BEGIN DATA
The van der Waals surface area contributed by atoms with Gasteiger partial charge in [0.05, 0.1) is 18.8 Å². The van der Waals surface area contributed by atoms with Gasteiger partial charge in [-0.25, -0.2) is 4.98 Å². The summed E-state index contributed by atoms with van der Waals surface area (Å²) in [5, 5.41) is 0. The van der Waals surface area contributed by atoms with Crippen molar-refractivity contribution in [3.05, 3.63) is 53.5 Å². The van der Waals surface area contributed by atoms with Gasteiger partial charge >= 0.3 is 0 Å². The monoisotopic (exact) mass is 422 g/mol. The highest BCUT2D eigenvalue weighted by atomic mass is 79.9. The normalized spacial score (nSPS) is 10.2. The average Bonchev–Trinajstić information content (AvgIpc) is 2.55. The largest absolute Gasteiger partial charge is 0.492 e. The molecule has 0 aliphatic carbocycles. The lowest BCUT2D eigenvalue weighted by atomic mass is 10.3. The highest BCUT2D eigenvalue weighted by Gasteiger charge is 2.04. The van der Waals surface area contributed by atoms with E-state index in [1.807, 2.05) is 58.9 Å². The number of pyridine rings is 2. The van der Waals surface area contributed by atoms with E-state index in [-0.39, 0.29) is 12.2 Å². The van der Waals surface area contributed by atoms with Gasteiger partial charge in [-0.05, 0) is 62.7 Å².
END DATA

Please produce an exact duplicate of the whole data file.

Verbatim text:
The van der Waals surface area contributed by atoms with Gasteiger partial charge in [0.05, 0.1) is 18.8 Å². The van der Waals surface area contributed by atoms with Gasteiger partial charge in [-0.25, -0.2) is 4.98 Å². The summed E-state index contributed by atoms with van der Waals surface area (Å²) in [5, 5.41) is 0. The van der Waals surface area contributed by atoms with Crippen molar-refractivity contribution in [3.05, 3.63) is 53.5 Å². The van der Waals surface area contributed by atoms with Gasteiger partial charge >= 0.3 is 0 Å². The monoisotopic (exact) mass is 422 g/mol. The highest BCUT2D eigenvalue weighted by atomic mass is 79.9. The normalized spacial score (nSPS) is 10.2. The average Bonchev–Trinajstić information content (AvgIpc) is 2.55. The largest absolute Gasteiger partial charge is 0.492 e. The molecule has 0 aliphatic carbocycles. The lowest BCUT2D eigenvalue weighted by atomic mass is 10.3. The highest BCUT2D eigenvalue weighted by Gasteiger charge is 2.04. The van der Waals surface area contributed by atoms with E-state index in [1.807, 2.05) is 58.9 Å². The number of pyridine rings is 2. The van der Waals surface area contributed by atoms with E-state index in [-0.39, 0.29) is 12.2 Å². The van der Waals surface area contributed by atoms with Gasteiger partial charge in [-0.05, 0) is 62.7 Å².